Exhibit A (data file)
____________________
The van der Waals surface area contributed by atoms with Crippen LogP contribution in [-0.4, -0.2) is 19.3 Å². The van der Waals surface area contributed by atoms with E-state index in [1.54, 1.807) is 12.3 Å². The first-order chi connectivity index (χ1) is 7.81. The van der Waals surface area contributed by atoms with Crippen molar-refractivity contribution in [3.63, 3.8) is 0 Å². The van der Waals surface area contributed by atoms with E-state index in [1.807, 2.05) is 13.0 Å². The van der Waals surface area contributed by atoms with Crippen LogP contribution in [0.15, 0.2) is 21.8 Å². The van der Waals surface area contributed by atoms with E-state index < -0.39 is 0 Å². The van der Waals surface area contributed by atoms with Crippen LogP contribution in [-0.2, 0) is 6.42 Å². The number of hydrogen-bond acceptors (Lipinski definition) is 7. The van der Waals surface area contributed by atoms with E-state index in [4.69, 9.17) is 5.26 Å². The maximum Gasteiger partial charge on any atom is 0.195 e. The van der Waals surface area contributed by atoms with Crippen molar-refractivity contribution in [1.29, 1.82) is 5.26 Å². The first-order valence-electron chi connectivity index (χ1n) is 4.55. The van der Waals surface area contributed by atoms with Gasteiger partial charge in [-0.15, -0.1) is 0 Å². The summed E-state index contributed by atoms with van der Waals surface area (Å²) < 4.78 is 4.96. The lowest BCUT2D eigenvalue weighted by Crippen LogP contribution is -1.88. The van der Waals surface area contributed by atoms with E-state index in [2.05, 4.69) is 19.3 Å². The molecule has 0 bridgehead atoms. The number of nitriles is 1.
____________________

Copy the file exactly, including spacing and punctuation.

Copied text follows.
The van der Waals surface area contributed by atoms with Crippen LogP contribution in [-0.4, -0.2) is 19.3 Å². The van der Waals surface area contributed by atoms with E-state index in [1.54, 1.807) is 12.3 Å². The first-order chi connectivity index (χ1) is 7.81. The van der Waals surface area contributed by atoms with Crippen molar-refractivity contribution in [3.63, 3.8) is 0 Å². The van der Waals surface area contributed by atoms with E-state index in [1.807, 2.05) is 13.0 Å². The van der Waals surface area contributed by atoms with Crippen LogP contribution in [0.15, 0.2) is 21.8 Å². The van der Waals surface area contributed by atoms with E-state index < -0.39 is 0 Å². The van der Waals surface area contributed by atoms with Crippen LogP contribution in [-0.2, 0) is 6.42 Å². The number of hydrogen-bond acceptors (Lipinski definition) is 7. The van der Waals surface area contributed by atoms with E-state index in [4.69, 9.17) is 5.26 Å². The maximum Gasteiger partial charge on any atom is 0.195 e. The van der Waals surface area contributed by atoms with Crippen molar-refractivity contribution in [1.29, 1.82) is 5.26 Å². The first-order valence-electron chi connectivity index (χ1n) is 4.55. The van der Waals surface area contributed by atoms with Gasteiger partial charge in [-0.15, -0.1) is 0 Å². The summed E-state index contributed by atoms with van der Waals surface area (Å²) < 4.78 is 4.96. The lowest BCUT2D eigenvalue weighted by Crippen LogP contribution is -1.88. The van der Waals surface area contributed by atoms with E-state index in [2.05, 4.69) is 19.3 Å². The molecule has 0 bridgehead atoms. The number of nitriles is 1.